The quickest way to lose any social argument is to hide behind claiming the wellbeing of your children is at risk while not standing in front of them and offering them direct protection.  If you’re truly concerned about the welfare of your offspring, instantly act on their behalf, and don’t slog into the courts to beg a remedy to a simple matter of privacy that could be solved simply by drawing the curtains.

There’s an old saying in the Deaf Community when it comes to watching other people’s Sign Language conversations from across the room — “eyes for for?” — meaning “my eyes are for watching, and if you don’t want to be watched, then move out of my line of sight. Make your own privacy.”

Today, we could say the same thing about a camera in situ — “photos for for?”

There’s a big hoo-hah here in New York City over the right of a family to demand privacy in their floor-to-ceiling windowed apartment — even though they leave the curtains open — so anyone, and everyone, can see directly into their living space.

One neighbor, Arne Svenson, found the patterns of the family’s windows intriguing and took a series of images of them as part of his “The Neighbors” photography series.  Here’s an example from his fascinating collection:

Here’s how the project is described:

With Arne Svenson’s new series, Neighbors, he has turned outward from his usual studio based practice to study the daily activities of his downtown Manhattan neighbors as seen through his windows into theirs. Svenson has always combined a highly developed aesthetic sense viewed from the perspective of social anthropology in his eclectic projects with subjects ranging from prisoners to sock monkeys. His projects are almost always instigated by an external or random experience which brings new objects or equipment into his life- in this case he inherited a bird watching telephoto lens from a friend.

The grid structure of the windows frame the quotidian activities of the neighbors, forming images which are puzzling, endearing, theatrical and often seem to mimic art history, from Delacroix to Vermeer. The Neighbors is social documentation in a very rarified environment. The large color prints have been cropped to various orientations and sizes to condense and focus the action.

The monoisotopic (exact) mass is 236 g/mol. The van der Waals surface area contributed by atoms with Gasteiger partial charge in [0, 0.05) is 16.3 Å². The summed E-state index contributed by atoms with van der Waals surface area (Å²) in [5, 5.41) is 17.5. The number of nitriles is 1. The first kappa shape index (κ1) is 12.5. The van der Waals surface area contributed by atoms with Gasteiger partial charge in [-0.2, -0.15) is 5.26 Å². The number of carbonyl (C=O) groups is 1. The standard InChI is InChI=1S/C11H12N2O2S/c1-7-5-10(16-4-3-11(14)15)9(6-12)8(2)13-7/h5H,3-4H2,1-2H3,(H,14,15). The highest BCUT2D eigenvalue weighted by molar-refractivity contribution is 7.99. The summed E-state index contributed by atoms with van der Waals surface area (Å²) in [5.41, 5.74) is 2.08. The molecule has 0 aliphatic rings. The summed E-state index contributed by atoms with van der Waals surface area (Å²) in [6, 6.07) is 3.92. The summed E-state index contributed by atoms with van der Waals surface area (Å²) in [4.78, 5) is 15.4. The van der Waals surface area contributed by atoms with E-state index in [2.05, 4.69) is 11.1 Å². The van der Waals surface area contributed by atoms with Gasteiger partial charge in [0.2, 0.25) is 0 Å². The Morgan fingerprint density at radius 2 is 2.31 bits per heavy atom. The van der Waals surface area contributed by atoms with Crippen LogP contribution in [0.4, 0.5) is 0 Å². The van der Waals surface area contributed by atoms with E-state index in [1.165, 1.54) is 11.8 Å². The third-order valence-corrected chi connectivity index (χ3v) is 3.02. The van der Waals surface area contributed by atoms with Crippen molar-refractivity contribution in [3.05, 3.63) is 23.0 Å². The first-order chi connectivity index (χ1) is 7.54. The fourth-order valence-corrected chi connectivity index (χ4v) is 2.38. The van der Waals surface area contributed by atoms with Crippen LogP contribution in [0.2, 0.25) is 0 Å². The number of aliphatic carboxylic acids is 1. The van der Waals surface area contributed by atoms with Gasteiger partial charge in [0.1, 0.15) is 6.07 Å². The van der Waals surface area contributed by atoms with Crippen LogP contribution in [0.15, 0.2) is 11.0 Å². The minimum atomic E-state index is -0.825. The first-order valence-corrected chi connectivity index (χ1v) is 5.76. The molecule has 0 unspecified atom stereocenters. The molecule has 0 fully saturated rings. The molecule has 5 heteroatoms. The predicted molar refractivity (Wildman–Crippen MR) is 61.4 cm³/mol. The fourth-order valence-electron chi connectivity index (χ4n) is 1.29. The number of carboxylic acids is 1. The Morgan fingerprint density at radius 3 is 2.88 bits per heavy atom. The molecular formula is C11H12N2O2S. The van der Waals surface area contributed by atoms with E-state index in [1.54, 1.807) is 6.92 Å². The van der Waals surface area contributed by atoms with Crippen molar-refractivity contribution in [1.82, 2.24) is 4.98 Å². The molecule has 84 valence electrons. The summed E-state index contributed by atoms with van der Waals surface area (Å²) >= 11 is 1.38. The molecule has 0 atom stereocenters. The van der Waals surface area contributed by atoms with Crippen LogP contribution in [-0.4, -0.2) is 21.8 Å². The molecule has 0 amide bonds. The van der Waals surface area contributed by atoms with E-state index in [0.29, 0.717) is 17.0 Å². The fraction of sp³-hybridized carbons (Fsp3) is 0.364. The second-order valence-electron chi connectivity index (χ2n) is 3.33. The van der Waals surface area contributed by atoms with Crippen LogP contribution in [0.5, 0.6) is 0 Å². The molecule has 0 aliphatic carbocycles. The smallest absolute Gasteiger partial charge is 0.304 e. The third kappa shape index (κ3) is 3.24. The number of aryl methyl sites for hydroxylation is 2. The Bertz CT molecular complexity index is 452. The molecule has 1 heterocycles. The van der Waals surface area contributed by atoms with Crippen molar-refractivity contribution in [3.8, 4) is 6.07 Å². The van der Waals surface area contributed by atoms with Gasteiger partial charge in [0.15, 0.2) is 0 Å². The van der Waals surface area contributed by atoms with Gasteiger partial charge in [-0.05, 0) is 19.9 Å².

The Neighbors is wildly wonderful, but one family didn’t think so — and they took Arne to court to get their privacy back by taking back the photos they did not take.

In an amazing decision, the judge stood behind Arne’s True Art — and not the false privacy concerns of the family in question:

Manhattan Supreme Court Justice Eileen Rakower ruled Thursday that the right of Arne Svenson to take photos without permission of Martha and Matthew Foster and their children and exhibit them trumps the family’s right to privacy in their home, which has floor-to-ceiling windows.

Rakower said she did not believe the case violated state civil rights law, which makes it a misdemeanor to take an unauthorized photo for advertising or trade purposes.

“Art is considered free speech and is therefore protected by the First Amendment,” Rakower wrote. She said it was within Svenson’s artistic rights to promote his show by sharing some of the photos with a weekly newspaper and by offering to sell them on the Internet.

“While it makes the [Fosters] cringe to think that their private lives and images of their small children can find their way into the public forum of an art exhibition, there is no redress under the current laws of the state of New York,” Rakower wrote.

I applaud the Rakower wisdom.  If the offended Foster family had any common sense, they would have pulled their curtains during the day if they wanted privacy.  I’m sure Arne isn’t the only one watching them during the day.

Why the Fosters chose to involve the courts instead of just making it more difficult for any outside eye to see them is a curiosity.  Do the Fosters think they are somehow special in a city of eight million people that they can command what people see and record and look at later?